Ryan O’Neal: Thanks very much first of all. Songwriting sort of comes and goes in a different way every time. Some songs are definitely more of a struggle to figure out exactly what you want to do with them, and other songs just sort of pop into place. But over the last couple years, the main difference is that I’ve just been more confident in that knowledge that it will either be or it won’t sometimes. Just patience, I guess. I realize that this song will happen when it’s supposed to and it won’t if it’s not supposed to.

SSv: How many songs do you have to dispense of or file away?

Ryan O’Neal: Usually you can tell pretty early on if it’s not something that we’re all excited about. It doesn’t take too much effort to figure out that it’s not going to work. Usually not a process where you spend months on it and then it doesn’t happen. An initial reaction can tell you whether it’ll work.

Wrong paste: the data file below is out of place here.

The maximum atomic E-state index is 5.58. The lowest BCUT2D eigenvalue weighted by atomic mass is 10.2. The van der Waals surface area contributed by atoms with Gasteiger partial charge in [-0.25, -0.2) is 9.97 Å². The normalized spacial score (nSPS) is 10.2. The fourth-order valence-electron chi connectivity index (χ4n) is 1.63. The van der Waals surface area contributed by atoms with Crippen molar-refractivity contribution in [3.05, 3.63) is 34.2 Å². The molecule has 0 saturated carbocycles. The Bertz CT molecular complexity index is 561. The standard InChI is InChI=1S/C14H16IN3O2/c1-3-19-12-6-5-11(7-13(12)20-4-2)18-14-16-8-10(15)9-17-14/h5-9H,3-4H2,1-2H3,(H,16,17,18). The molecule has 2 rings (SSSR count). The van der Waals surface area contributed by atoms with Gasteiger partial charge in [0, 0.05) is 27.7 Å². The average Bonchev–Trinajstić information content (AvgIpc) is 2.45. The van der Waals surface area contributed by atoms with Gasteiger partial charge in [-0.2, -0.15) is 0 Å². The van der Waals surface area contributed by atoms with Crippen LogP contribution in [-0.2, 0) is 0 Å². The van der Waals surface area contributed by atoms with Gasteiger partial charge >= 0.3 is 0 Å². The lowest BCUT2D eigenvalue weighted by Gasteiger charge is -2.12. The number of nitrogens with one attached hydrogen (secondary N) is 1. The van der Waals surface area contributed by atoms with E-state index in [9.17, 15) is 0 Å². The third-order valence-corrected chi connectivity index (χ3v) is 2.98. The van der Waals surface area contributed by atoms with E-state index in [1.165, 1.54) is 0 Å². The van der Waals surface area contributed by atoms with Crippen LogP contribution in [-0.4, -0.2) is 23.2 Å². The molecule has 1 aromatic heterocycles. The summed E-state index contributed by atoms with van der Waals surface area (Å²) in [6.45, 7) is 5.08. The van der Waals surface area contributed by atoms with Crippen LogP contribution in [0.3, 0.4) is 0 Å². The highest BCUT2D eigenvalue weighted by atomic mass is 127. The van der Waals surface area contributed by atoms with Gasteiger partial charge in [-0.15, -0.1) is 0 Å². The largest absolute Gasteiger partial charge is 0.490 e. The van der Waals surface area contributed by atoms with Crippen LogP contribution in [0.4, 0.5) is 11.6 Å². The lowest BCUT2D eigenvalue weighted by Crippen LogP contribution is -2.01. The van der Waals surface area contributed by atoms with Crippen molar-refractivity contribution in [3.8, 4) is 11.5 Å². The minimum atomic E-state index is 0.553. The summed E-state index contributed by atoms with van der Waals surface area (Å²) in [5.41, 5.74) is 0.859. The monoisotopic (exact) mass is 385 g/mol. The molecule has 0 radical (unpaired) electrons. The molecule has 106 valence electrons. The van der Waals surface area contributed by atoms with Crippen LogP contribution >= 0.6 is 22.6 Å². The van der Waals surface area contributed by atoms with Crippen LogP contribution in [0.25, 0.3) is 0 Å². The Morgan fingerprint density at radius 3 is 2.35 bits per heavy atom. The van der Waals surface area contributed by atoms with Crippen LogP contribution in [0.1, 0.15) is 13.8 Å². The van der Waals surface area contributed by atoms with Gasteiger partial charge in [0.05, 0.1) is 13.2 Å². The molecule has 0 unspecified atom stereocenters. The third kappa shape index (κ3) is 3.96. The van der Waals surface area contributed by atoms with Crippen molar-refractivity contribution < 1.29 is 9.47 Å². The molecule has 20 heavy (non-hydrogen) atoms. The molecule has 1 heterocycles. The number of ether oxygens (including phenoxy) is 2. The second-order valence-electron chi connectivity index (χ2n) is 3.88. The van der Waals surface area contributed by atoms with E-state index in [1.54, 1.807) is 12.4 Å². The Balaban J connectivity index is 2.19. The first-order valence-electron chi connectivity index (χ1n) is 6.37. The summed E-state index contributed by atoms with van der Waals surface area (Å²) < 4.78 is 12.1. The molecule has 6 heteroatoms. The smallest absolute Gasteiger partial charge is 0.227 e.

SSv: Well, that’s good for productivity.

Ryan O’Neal: Exactly. It feels a lot better that way, to not invest too much in something that’s not going to work.

The biggest thing we've seen is the bands that seem like they're really having fun are the ones who seem like they're the closest friends. So we just try to remember that our friendship's a big part of it and is going to keep us healthy when we're out away from the rest of our families and friends.

The biggest thing we've seen is the bands that seem like they're really having fun are the ones who seem like they're the closest friends. So we just try to remember that our friendship's a big part of it and is going to keep us healthy when we're out away from the rest of our families and friends.